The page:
Rich Whitney, Green Party candidate for governor, and campaign manager Lynne Serpe ride their bicycles to Barrington from the Arlington Heights train station Thursday.
Joe Lewnard | Staff Photographer
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Call it politics as unusual.
Political campaigns aren't my bailiwick but I had to bite when I got a news release from Green Party governor hopeful Rich Whitney.
Conventional wisdom holds that Whitney, a Carbondale attorney, has a tough fight ahead of him if he wants to beat incumbent Democrat Gov. Pat Quinn or Republican challenger state Sen. Bill Brady.
But what he may lack in numbers, Whitney is making up in sweat with a sustainable transportation tour around the state.
That's right. Whitney is taking Metra, Amtrak, MetraLink and his bicycle to reach such exotic locales as Belleville, Carbondale, Alton, Springfield and Rockford.
He started off with a train trip to Arlington Heights Thursday followed by a bike ride to Palatine. Today, he's in St. Charles, Geneva and Aurora. Monday, it's Naperville to Joliet and the rest of the week is downstate finishing Friday in Carbondale.
Whitney admitted it wouldn't be a walk in the park. Although he rides his bike regularly, it's not quite the same as a weeklong marathon.
"It's a challenge but one I'm ready for," he said, adding the trip emphasized the need for a more transit- and bicycle-friendly infrastructure.
Rather him than me. I still have nightmares about my three-hour trek from Downers Grove to Arlington Heights on public transit for Chicagoland Carfree Day last fall.
Now the question is, will Brady and Quinn top this?
Flotsam and jetsam
• Metra's been under the microscope since April after revelations of financial misconduct by former Executive Director Phil Pagano, who killed himself May 7. A Metra report subsequently revealed he had received nearly half a million dollars in unauthorized vacation pay advances and owed the agency about $127,000.
Pagano's been praised as someone who ran a complex agency skillfully but questions about the misuse of funds and his unchallenged authority are at the forefront of the news now.
Reader Sharon Lamp has a different take on Pagano.
Lamp, who uses a wheelchair and is a former co-chair of the Metra Accessibility Committee, writes that Pagano worked with her group for nearly 18 years.
"He was a straightforward and humble man who diligently attended our meetings and tirelessly worked with us ... often staying after normal business hours to do so. He took to heart the charge to make Metra accessible to people with disabilities. Under his leadership, Metra evolved from a commuter rail system where accessibility to disabled riders was virtually unheard of to one in which accessibility and ridership by people with disabilities has become the norm.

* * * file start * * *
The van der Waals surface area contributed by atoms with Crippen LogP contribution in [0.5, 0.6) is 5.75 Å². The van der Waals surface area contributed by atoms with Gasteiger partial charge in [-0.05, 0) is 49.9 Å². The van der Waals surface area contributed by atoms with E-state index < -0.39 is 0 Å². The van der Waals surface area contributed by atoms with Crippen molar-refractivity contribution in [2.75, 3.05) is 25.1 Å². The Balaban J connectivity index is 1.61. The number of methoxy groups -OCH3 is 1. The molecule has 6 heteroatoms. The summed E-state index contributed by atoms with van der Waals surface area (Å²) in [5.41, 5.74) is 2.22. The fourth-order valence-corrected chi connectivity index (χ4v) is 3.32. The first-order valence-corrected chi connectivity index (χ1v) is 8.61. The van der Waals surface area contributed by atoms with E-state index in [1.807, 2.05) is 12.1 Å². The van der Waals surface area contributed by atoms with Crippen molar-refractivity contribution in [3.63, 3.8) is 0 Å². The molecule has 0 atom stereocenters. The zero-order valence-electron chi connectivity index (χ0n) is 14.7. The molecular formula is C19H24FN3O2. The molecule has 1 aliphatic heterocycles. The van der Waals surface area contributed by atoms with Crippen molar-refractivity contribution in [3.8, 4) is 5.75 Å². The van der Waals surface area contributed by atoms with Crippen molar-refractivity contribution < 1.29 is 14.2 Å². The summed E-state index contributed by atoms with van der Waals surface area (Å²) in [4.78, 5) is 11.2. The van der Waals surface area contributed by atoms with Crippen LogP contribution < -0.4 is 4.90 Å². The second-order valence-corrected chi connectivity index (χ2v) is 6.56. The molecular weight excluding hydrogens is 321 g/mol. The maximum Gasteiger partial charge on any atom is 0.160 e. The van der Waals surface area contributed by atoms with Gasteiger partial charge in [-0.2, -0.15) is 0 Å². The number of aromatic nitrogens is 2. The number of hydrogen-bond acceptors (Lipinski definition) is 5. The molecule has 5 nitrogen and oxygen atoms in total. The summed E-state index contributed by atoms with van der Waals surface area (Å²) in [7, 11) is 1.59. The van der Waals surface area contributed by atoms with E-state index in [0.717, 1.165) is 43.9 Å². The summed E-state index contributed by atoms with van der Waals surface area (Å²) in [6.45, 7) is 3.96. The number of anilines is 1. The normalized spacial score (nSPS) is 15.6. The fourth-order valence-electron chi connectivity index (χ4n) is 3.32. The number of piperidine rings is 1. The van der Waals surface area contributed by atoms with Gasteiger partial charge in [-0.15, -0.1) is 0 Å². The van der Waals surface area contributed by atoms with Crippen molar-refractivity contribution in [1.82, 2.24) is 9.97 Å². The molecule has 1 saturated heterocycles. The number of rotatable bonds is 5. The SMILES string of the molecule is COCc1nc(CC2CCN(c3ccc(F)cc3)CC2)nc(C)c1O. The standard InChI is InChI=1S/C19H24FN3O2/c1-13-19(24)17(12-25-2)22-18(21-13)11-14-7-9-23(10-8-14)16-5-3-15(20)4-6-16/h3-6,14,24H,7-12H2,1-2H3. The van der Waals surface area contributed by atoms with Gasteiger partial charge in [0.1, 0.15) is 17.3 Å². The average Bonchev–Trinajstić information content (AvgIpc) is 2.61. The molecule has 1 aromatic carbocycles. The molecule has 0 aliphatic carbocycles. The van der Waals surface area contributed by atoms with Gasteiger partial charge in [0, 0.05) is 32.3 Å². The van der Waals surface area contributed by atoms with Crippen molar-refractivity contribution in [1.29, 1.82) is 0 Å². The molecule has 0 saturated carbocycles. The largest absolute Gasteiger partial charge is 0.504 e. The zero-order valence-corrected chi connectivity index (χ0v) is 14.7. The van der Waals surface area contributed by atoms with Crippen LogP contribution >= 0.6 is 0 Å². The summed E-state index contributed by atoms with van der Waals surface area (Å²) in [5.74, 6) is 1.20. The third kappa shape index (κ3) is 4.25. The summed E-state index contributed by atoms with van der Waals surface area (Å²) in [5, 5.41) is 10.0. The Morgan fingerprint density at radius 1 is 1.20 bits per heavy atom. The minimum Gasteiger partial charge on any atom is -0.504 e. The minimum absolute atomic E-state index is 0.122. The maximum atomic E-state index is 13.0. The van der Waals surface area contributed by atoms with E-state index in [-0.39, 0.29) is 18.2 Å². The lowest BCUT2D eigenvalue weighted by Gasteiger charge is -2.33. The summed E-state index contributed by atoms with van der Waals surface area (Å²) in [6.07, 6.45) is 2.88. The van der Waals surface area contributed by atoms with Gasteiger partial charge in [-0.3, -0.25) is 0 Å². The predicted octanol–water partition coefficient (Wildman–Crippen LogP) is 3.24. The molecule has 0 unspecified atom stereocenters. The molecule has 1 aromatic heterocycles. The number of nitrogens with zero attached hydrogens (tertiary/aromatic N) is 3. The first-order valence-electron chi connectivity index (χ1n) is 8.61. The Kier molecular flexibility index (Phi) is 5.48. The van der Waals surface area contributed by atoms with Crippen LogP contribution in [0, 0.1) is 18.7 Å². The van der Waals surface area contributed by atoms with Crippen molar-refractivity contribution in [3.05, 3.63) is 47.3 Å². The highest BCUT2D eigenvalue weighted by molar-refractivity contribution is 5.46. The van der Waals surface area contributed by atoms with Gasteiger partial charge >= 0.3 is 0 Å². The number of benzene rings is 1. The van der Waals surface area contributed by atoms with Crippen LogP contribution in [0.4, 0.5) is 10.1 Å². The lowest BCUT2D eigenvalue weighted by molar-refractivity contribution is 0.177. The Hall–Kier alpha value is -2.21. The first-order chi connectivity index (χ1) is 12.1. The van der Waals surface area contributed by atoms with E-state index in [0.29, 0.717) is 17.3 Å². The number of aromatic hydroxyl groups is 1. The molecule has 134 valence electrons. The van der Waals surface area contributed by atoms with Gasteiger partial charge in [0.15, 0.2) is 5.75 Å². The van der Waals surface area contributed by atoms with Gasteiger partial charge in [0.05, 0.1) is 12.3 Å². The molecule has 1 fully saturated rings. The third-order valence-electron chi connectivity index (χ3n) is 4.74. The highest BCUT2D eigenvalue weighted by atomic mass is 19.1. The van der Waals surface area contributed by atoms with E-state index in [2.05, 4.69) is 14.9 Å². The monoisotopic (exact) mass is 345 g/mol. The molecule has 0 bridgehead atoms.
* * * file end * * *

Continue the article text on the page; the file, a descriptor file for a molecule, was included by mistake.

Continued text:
"Mr. Pagano understood the importance of reliable accessible transportation for people with disabilities and he shared our vision of accessibility as a goal that could be achieved with practicality and cooperation. Hundreds of people with disabilities now ride Metra each day to work, school, etc. When all is said and done, Phil Pagano left a disability and human-rights legacy for Metra to be proud of and to carry forward. He helped make the world a better place for people with disabilities."
• Regional Transportation Authority officials emerged from an executive session Thursday to announce the only comment they could make about the Metra scandal was no comment on the orders of the U.S. attorney's office. The RTA has financial oversight of Metra, which begs the question what do they intend to do about the misuse of public funds? No one's talking, but I wouldn't be surprised if the agency slaps Metra with an audit soon.
• Free inspections and installations of child safety seats are offered this week by the Illinois tollway. Times are 10 a.m. to 2 p.m. Wednesday at the Lake Forest Oasis and Thursday at the Lincoln Oasis in South Holland.